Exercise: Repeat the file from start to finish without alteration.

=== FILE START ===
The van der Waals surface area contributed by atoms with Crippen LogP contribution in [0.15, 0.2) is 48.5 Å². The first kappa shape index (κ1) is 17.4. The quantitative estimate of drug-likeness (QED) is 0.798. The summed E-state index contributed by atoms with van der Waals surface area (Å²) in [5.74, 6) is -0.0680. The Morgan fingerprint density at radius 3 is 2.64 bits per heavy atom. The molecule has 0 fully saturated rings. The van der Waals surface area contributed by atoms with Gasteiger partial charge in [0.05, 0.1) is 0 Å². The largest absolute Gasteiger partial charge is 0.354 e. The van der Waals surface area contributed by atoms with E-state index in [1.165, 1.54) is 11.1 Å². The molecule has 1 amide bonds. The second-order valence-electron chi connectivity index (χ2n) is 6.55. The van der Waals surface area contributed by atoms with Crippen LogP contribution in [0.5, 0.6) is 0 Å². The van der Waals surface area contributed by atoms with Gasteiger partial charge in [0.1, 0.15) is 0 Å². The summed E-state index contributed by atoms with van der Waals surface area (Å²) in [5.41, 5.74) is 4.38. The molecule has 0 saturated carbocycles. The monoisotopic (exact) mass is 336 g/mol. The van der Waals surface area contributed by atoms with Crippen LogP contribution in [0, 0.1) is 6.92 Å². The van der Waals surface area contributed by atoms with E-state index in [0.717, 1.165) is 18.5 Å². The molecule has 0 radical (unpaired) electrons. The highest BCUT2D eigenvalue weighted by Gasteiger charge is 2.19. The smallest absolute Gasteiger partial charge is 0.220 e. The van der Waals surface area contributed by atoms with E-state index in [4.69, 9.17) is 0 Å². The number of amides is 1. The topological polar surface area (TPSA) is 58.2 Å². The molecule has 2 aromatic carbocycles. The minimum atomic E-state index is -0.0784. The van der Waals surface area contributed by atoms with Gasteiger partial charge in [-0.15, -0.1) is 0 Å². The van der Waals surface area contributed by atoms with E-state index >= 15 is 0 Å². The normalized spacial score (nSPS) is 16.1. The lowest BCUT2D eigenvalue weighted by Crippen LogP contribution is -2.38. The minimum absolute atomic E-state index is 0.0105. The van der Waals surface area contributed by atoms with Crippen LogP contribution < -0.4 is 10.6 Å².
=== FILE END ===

The van der Waals surface area contributed by atoms with Crippen LogP contribution in [0.15, 0.2) is 48.5 Å². The first kappa shape index (κ1) is 17.4. The quantitative estimate of drug-likeness (QED) is 0.798. The summed E-state index contributed by atoms with van der Waals surface area (Å²) in [5.74, 6) is -0.0680. The Morgan fingerprint density at radius 3 is 2.64 bits per heavy atom. The molecule has 0 fully saturated rings. The van der Waals surface area contributed by atoms with Gasteiger partial charge in [0.05, 0.1) is 0 Å². The largest absolute Gasteiger partial charge is 0.354 e. The van der Waals surface area contributed by atoms with E-state index in [1.165, 1.54) is 11.1 Å². The molecule has 1 amide bonds. The second-order valence-electron chi connectivity index (χ2n) is 6.55. The van der Waals surface area contributed by atoms with Crippen LogP contribution in [0.5, 0.6) is 0 Å². The van der Waals surface area contributed by atoms with Gasteiger partial charge in [0.1, 0.15) is 0 Å². The summed E-state index contributed by atoms with van der Waals surface area (Å²) in [5.41, 5.74) is 4.38. The molecule has 0 saturated carbocycles. The monoisotopic (exact) mass is 336 g/mol. The van der Waals surface area contributed by atoms with Crippen LogP contribution in [0, 0.1) is 6.92 Å². The van der Waals surface area contributed by atoms with E-state index in [0.717, 1.165) is 18.5 Å². The molecule has 0 radical (unpaired) electrons. The highest BCUT2D eigenvalue weighted by Gasteiger charge is 2.19. The smallest absolute Gasteiger partial charge is 0.220 e. The van der Waals surface area contributed by atoms with E-state index in [4.69, 9.17) is 0 Å². The number of amides is 1. The topological polar surface area (TPSA) is 58.2 Å². The molecule has 2 aromatic carbocycles. The minimum atomic E-state index is -0.0784. The van der Waals surface area contributed by atoms with Gasteiger partial charge in [-0.15, -0.1) is 0 Å². The van der Waals surface area contributed by atoms with E-state index >= 15 is 0 Å². The normalized spacial score (nSPS) is 16.1. The lowest BCUT2D eigenvalue weighted by Crippen LogP contribution is -2.38. The minimum absolute atomic E-state index is 0.0105. The van der Waals surface area contributed by atoms with Crippen LogP contribution < -0.4 is 10.6 Å².